The only exception here is deadlifts. Will keep reps within 5-10, with a reasonable weight. I’m really scared of snapping my back with this lift, so I’ll prefer to err on the side of caution.
Based on most calculators, I would need to eat somewhere around ~2350 calories of whole, nutrient-rich foods per day to attain the goals I’ve set. As little oil and sugar and junk shit as possible. I can do that.
I’ve started going to bed by 10pm and waking up at 5am. I don’t always succeed, but I’m working on it.
All the science seems to agree that high-quality sleep has tremendous benefits.
Not a big believer in these in general, but herbal supplements that have been used safely for millennia? Sure. I’m still a complete beginner, and I’m exploring, but will start with Gotu Kola (a herb that even wild animals use to help them recover from injuries etc).
WHY THIS APPROACH
I’m open to switching gears a bit after at least 3 months if I don’t see much progress, but these are the principles that guided the above program selection:
First, I NEED to work out every single day, or else I risk falling off the wagon.
Second, I NEED the workout to be as short and simple as possible, or else I risk skipping it.
Third, I NEED to see clear measurable progress over time, and this ensures I keep getting stronger.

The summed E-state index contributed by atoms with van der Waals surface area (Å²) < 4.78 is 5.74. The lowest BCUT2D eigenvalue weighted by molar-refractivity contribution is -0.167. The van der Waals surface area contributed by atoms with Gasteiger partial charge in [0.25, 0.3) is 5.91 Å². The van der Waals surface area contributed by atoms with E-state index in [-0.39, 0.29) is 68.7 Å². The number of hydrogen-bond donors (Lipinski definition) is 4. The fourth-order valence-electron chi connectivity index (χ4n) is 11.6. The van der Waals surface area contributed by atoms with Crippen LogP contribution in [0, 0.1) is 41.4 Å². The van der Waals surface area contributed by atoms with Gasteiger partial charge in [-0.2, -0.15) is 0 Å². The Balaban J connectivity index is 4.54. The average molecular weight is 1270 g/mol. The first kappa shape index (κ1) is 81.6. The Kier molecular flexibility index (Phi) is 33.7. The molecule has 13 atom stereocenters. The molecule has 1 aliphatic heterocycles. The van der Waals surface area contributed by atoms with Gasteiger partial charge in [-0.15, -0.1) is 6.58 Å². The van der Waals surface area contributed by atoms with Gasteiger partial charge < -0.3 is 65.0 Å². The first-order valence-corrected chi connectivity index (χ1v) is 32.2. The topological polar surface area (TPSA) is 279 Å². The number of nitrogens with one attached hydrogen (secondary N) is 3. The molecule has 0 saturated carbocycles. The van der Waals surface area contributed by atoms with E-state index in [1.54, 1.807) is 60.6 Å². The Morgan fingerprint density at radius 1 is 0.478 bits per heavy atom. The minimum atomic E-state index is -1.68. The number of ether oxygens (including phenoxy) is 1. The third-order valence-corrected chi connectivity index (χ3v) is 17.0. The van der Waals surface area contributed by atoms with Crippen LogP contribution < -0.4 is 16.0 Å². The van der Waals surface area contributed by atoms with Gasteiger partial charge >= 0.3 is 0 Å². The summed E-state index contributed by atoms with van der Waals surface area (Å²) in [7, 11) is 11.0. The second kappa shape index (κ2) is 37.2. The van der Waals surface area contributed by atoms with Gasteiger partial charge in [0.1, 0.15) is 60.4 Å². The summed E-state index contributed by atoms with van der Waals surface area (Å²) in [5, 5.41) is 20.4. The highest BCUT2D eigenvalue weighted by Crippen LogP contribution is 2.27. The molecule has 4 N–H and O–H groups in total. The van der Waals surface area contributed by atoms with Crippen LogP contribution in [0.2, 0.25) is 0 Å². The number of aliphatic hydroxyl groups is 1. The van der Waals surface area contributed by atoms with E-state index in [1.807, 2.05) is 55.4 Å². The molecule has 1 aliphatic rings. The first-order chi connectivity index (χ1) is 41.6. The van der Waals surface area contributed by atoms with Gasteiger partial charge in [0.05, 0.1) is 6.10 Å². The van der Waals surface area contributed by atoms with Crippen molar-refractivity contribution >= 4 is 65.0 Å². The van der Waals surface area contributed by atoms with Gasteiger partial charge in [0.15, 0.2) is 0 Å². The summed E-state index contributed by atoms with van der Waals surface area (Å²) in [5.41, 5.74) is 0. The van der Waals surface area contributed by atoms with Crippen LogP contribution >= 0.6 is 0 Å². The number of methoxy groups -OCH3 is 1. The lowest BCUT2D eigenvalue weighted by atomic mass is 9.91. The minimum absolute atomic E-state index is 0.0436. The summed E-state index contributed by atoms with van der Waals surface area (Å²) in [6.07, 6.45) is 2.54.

Fourth, I do NOT NEED an “optimal” way to train. Going from 80-85% results to 95% requires a level of obsession and “brain budget” that I don’t have for this.
Fifth, I’ll have 6 days of Judo practice per week in the evenings, which will also beat me up enough that this amount of volume is anyway the most I can handle.
This program fits with all these constraints. Also, the exercises are simple and straightforward, which is great because the basics always work.
Why bodyweight focused?
First, it means I have no excuses and can do these on any day, even in my room.
Second, bodyweight mastery by default keeps your physique healthy well-balanced, and reduces the risk of becoming a fat powerlifter looking for a heart surgery down the road.
Take the humble push up, which is actually a difficult exercise but considered an “easy” one. I calculated this at home with a real scale, and it turns out that in a push up, I effectively “bench” 70-75% of my bodyweight (increases as I lower down, decreases as I go back up), which is around 45-49 kilos, or ~100 lbs. Taking half of that, it’s like pressing ~45 pound dumbells in each hand (this is a conservative estimate). How strong is a beginner who can press 45 lbs with each hand for 20-30 slow, high-quality reps? Okay, pretty decent. Now, slowly progress this to one-arm push ups. Now this person is pressing 100 lb dumbells with each hand — for reps. Is this person strong? You bet.
“Hitting a body part once per week” is also a fairly standard practice that physical culturists have used for thousands of years with excellent results. This workout split is also called the “Bro Split” because it’s even used by top bodybuilders, but works well for novices and experts alike. It just works, and it keeps you feeling fresh after a hard workout. And it gives you 7 days of recovery time, so you’ll not only keep getting stronger in that movement without needing to deload, but also (allegedly) never get “bored,” since you’ll do each exercise only once a week.